III. Whether the trial court erred in finding by clear and convincing evidence that the moving party met its burden as to terminating the parental rights of Mother under 23 Pa.C.S. § 2511(a)(5)?
IV. Whether the trial court erred in finding by clear and convincing evidence that the moving party met its burden under 23 Pa.C.S. § 2511(b) that the best interests of the children are met by terminating Mother's parental rights?

Mother's brief at 4.

We review Father's and Mother's appeals according to the following standard:

[A]ppellate courts must apply an abuse of discretion standard when considering a trial court's determination of a petition for termination of parental rights. As in dependency cases, our standard of review requires an appellate court to accept the findings of fact and credibility determinations of the trial court if they are supported by the record. If the factual findings are supported, appellate courts review to determine if the trial court made an error of law or abused its discretion. As has been often stated, an abuse of discretion does not result merely because the reviewing court might have reached a different conclusion. Instead, a decision may be reversed for an abuse of discretion only upon demonstration of manifest unreasonableness, partiality, prejudice, bias, or ill-will.

In re Adoption of S.P., 47 A.3d 817, 826 (Pa. 2012) (citations omitted).

Termination of parental rights is controlled by § 2511 of the Adoption Act, which requires a bifurcated analysis. We have explained as follows:

Initially, the focus is on the conduct of the parent. The party seeking termination must prove by clear and convincing evidence that the parent's conduct satisfies the statutory grounds for termination delineated in Section 2511(a). Only if the court determines that the parent's conduct warrants termination of his or her parental rights does the court engage in the second part of the analysis pursuant to Section 2511(b): determination of the needs and welfare of the child under the standard of best interests of the child. One major aspect of the needs and welfare analysis concerns the nature and status of the emotional bond between parent and child, with close attention paid to the effect on the child of permanently severing any such bond. In re L.M., 923 A.2d 505, 511 (Pa.Super. 2007) (citing 23 Pa.C.S. § 2511).

The burden is upon the petitioner to prove by clear and convincing evidence that the asserted statutory grounds for seeking the termination of parental rights are valid. In re R.N.J., 985 A.2d 273, 276 (Pa.Super. 2009).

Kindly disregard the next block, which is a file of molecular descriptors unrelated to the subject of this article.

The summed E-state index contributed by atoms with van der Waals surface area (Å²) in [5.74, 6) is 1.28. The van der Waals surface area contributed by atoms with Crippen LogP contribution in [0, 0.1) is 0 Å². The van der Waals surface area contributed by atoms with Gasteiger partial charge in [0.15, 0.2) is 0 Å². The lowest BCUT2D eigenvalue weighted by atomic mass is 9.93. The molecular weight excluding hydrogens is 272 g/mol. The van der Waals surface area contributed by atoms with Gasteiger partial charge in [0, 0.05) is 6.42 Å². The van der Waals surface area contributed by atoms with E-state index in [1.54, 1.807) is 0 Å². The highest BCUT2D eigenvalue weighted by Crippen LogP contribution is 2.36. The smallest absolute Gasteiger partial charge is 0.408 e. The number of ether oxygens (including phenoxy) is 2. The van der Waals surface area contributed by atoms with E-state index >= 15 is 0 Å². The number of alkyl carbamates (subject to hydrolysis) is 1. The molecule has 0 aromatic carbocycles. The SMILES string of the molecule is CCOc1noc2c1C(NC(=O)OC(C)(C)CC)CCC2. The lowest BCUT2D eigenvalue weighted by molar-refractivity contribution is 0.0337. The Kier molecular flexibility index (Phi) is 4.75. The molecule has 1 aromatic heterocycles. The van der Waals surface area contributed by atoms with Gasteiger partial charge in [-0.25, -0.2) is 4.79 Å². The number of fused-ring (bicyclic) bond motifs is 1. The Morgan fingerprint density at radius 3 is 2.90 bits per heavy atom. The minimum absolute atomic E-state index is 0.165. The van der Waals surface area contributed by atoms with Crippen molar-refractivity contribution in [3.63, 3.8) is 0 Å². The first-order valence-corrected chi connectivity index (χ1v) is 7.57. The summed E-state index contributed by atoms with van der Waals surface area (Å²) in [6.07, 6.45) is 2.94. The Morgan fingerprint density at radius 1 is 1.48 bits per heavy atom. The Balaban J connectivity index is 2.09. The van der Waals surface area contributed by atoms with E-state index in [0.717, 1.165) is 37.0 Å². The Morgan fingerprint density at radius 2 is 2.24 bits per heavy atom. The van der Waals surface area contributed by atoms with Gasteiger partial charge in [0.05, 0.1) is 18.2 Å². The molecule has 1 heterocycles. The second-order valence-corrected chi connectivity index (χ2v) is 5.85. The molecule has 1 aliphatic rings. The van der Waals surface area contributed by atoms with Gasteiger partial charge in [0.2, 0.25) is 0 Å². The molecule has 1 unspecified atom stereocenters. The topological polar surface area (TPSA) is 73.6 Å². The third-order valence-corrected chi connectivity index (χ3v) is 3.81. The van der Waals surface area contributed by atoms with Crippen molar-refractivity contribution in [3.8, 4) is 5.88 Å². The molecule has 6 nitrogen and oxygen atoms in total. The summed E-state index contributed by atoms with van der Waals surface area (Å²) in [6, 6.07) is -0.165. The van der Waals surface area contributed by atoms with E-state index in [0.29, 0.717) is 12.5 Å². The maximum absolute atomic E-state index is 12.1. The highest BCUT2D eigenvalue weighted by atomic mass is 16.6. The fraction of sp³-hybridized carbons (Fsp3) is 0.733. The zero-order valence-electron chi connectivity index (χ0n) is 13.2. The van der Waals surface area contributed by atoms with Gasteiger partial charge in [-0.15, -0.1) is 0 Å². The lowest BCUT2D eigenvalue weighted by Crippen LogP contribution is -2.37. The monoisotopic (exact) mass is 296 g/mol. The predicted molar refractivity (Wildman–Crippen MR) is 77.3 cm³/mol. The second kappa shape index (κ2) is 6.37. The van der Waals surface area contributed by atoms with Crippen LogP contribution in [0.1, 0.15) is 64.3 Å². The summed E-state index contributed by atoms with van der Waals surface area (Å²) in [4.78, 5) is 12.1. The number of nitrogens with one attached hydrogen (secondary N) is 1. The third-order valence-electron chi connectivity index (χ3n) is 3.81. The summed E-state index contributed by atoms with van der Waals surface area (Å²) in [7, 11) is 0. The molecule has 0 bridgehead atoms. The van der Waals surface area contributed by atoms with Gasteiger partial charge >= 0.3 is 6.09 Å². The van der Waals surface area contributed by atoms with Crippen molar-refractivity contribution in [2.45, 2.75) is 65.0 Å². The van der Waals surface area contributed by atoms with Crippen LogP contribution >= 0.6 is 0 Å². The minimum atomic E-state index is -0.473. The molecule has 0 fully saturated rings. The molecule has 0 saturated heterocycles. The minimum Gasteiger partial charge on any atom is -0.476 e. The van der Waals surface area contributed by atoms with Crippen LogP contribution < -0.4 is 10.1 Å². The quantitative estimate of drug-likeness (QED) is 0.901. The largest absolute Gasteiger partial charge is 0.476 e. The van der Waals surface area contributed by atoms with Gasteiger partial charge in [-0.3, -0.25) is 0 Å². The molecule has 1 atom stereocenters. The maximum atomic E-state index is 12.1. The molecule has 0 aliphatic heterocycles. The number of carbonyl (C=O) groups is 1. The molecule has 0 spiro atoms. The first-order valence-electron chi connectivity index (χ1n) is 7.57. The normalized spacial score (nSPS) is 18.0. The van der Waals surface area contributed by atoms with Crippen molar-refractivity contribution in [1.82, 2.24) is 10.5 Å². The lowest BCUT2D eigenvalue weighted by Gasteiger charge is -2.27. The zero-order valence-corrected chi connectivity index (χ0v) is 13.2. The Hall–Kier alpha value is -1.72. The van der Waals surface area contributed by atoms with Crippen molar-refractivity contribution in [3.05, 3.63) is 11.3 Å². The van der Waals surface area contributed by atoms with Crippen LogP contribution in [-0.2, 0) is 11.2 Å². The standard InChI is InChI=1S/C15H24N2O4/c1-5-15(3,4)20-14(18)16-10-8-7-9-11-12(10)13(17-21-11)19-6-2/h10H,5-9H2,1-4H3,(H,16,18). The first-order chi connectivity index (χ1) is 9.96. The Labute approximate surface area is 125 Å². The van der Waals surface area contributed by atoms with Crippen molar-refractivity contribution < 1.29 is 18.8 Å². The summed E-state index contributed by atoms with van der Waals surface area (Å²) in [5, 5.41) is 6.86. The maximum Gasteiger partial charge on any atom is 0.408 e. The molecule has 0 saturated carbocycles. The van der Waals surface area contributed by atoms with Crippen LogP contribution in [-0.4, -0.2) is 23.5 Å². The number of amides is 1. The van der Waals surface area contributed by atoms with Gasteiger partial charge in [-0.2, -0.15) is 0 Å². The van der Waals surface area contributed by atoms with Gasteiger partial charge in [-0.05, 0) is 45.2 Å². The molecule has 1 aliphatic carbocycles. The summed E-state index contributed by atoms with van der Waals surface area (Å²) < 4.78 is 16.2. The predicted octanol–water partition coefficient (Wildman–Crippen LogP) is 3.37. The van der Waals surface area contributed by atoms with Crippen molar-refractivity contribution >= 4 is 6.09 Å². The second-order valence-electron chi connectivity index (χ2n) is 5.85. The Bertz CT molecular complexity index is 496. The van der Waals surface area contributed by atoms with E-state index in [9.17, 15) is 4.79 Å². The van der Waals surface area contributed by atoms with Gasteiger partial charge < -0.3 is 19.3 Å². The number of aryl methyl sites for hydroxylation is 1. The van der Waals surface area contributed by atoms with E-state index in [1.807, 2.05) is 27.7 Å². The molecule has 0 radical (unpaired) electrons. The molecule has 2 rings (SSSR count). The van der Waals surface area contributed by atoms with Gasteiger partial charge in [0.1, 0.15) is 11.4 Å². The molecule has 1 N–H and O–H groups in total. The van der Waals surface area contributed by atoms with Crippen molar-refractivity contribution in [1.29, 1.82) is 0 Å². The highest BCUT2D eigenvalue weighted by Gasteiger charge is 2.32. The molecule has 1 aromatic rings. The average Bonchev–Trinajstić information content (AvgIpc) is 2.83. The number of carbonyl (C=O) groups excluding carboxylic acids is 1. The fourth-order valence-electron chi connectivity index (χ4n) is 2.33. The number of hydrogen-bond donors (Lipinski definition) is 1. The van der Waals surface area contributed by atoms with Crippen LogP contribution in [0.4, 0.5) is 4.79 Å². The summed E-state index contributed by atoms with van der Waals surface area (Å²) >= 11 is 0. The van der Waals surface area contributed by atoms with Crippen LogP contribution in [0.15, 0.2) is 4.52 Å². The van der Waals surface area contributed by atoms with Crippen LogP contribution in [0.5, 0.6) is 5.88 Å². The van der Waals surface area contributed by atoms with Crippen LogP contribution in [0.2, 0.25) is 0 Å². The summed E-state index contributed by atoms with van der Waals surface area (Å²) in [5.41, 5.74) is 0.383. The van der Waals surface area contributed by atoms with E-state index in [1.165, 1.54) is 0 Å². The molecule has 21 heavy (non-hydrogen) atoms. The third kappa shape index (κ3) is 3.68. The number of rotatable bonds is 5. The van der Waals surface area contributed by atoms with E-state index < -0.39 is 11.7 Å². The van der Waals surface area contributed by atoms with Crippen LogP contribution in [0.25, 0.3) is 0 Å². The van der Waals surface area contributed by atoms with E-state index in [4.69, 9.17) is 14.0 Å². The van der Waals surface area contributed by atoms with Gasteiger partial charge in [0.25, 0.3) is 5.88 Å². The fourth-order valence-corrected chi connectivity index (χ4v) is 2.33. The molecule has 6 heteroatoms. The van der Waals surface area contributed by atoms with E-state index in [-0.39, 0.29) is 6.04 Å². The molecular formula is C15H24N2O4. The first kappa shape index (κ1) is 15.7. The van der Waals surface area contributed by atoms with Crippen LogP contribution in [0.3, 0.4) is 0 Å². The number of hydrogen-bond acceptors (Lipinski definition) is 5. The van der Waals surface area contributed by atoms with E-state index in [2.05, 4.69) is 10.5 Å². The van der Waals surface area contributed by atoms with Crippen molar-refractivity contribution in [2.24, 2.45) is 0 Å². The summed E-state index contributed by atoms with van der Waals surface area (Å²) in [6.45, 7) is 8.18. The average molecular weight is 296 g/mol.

In these related appeals, we review the trial court's orders terminating Father's and Mother's parental rights pursuant to § 2511(a)(2) and (b), which provide as follows:

(a)General Rule.-The rights of a parent in regard to a child may be terminated after a petition filed on any of the following grounds:
(2) The repeated and continued incapacity, abuse, neglect or refusal of the parent has caused the child to be without essential parental care, control or subsistence necessary for his physical or mental well-being and the conditions and causes of the incapacity, abuse, neglect or refusal cannot or will not be remedied by the parent.
(b) Other considerations.--The court in terminating the rights of a parent shall give primary consideration to the developmental, physical and emotional needs and welfare of the child. The rights of a parent shall not be terminated solely on the basis of environmental factors such as inadequate housing, furnishings, income, clothing and medical care if found to be beyond the control of the parent. With respect to any petition filed pursuant to subsection (a)(1), (6) or (8), the court shall not consider any efforts by the parent to remedy the conditions described therein which are first initiated subsequent to the giving of notice of the filing of the petition.

23 Pa.C.S. §§ 2511(a)(2), (b).[4]

To satisfy the requirements of § 2511(a)(2), the moving party must produce clear and convincing evidence regarding the following elements: (1) repeated and continued incapacity, abuse, neglect or refusal; (2) such incapacity, abuse, neglect or refusal caused the child to be without essential parental care, control or subsistence necessary for his physical or mental well-being; and (3) the causes of the incapacity, abuse, neglect or refusal cannot or will not be remedied. See In re Adoption of M.E.P., 825 A.2d 1266, 1272 (Pa.Super. 2003).

In In re Adoption of S.P., supra, our Supreme Court addressed the relevance of incarceration in termination decisions under § 2511(a)(2). In S.P., the Court held that "incarceration is a factor, and indeed can be a determinative factor, in a court's conclusion that grounds for termination exist under § 2511(a)(2) where the repeated and continued incapacity of a parent due to incarceration has caused the child to be without essential parental care, control or subsistence and that the causes of the incapacity cannot or will not be remedied." Id. at 829. Further, the Court held that "the length of the remaining confinement can be considered as highly relevant to whether 'the conditions and causes of the incapacity, abuse, neglect or refusal cannot or will not be remedied by the parent, ' sufficient to provide grounds for termination pursuant to 23 Pa.C.S. § 2511(a)(2)." Id. at 830.

With respect to § 2511(b), this Court has explained the requisite analysis as follows:

Subsection 2511(b) focuses on whether termination of parental rights would best serve the developmental, physical, and emotional needs and welfare of the child. In In re C.M.S., 884 A.2d 1284, 1287 (Pa.Super. 2005), this Court stated, "Intangibles such as love, comfort, security, and stability are involved in the inquiry into the needs and welfare of the child." In addition, we instructed that the trial court must also discern the nature and status of the parent-child bond, with utmost attention to the effect on the child of permanently severing that bond. Id. However, in cases where there is no evidence of a bond between a parent and child, it is reasonable to infer that no bond exists. In re K.Z.S., 946 A.2d 753, 762-63 (Pa.Super. 2008). Accordingly, the extent of the bond-effect analysis necessarily depends on the circumstances of the particular case. Id. at 63.